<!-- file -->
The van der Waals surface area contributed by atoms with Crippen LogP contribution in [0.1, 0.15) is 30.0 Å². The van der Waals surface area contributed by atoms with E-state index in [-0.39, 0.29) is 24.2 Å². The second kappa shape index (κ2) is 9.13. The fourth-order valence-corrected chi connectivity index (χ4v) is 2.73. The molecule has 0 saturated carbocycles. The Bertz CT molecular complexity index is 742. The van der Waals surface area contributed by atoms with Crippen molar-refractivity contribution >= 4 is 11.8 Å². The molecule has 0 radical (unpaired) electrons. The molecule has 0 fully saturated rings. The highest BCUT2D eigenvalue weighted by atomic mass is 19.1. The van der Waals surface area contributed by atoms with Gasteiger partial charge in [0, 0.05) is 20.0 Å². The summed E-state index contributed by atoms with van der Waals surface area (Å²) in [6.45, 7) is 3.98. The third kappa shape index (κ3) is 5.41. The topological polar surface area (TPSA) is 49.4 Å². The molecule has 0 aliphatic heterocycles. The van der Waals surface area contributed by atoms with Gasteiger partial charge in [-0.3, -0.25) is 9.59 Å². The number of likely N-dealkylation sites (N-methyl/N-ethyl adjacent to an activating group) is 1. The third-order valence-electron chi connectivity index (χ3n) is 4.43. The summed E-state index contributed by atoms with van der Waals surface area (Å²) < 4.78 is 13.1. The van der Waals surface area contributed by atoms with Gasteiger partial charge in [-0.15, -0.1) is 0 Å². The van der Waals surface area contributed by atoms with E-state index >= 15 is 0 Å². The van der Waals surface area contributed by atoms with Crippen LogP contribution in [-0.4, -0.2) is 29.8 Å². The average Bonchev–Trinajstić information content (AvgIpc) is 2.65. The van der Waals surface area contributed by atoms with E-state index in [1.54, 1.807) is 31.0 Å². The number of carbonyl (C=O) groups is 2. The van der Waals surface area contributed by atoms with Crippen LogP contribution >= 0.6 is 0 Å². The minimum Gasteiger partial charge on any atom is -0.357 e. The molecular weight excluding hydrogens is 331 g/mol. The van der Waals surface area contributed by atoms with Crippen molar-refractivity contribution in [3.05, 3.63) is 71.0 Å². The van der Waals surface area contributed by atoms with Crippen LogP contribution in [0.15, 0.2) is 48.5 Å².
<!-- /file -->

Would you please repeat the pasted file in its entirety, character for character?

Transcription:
The van der Waals surface area contributed by atoms with Crippen LogP contribution in [0.1, 0.15) is 30.0 Å². The van der Waals surface area contributed by atoms with E-state index in [-0.39, 0.29) is 24.2 Å². The second kappa shape index (κ2) is 9.13. The fourth-order valence-corrected chi connectivity index (χ4v) is 2.73. The molecule has 0 saturated carbocycles. The Bertz CT molecular complexity index is 742. The van der Waals surface area contributed by atoms with Crippen molar-refractivity contribution >= 4 is 11.8 Å². The molecule has 0 radical (unpaired) electrons. The molecule has 0 fully saturated rings. The highest BCUT2D eigenvalue weighted by atomic mass is 19.1. The van der Waals surface area contributed by atoms with Gasteiger partial charge in [0, 0.05) is 20.0 Å². The summed E-state index contributed by atoms with van der Waals surface area (Å²) in [6.45, 7) is 3.98. The third kappa shape index (κ3) is 5.41. The topological polar surface area (TPSA) is 49.4 Å². The molecule has 0 aliphatic heterocycles. The van der Waals surface area contributed by atoms with Gasteiger partial charge in [-0.3, -0.25) is 9.59 Å². The number of likely N-dealkylation sites (N-methyl/N-ethyl adjacent to an activating group) is 1. The third-order valence-electron chi connectivity index (χ3n) is 4.43. The summed E-state index contributed by atoms with van der Waals surface area (Å²) < 4.78 is 13.1. The van der Waals surface area contributed by atoms with Gasteiger partial charge in [-0.15, -0.1) is 0 Å². The van der Waals surface area contributed by atoms with E-state index >= 15 is 0 Å². The van der Waals surface area contributed by atoms with Crippen LogP contribution in [-0.4, -0.2) is 29.8 Å². The average Bonchev–Trinajstić information content (AvgIpc) is 2.65. The van der Waals surface area contributed by atoms with E-state index in [1.54, 1.807) is 31.0 Å². The number of carbonyl (C=O) groups is 2. The van der Waals surface area contributed by atoms with Crippen LogP contribution >= 0.6 is 0 Å². The minimum Gasteiger partial charge on any atom is -0.357 e. The molecular weight excluding hydrogens is 331 g/mol. The van der Waals surface area contributed by atoms with Crippen molar-refractivity contribution in [3.05, 3.63) is 71.0 Å². The van der Waals surface area contributed by atoms with Crippen LogP contribution in [0.15, 0.2) is 48.5 Å².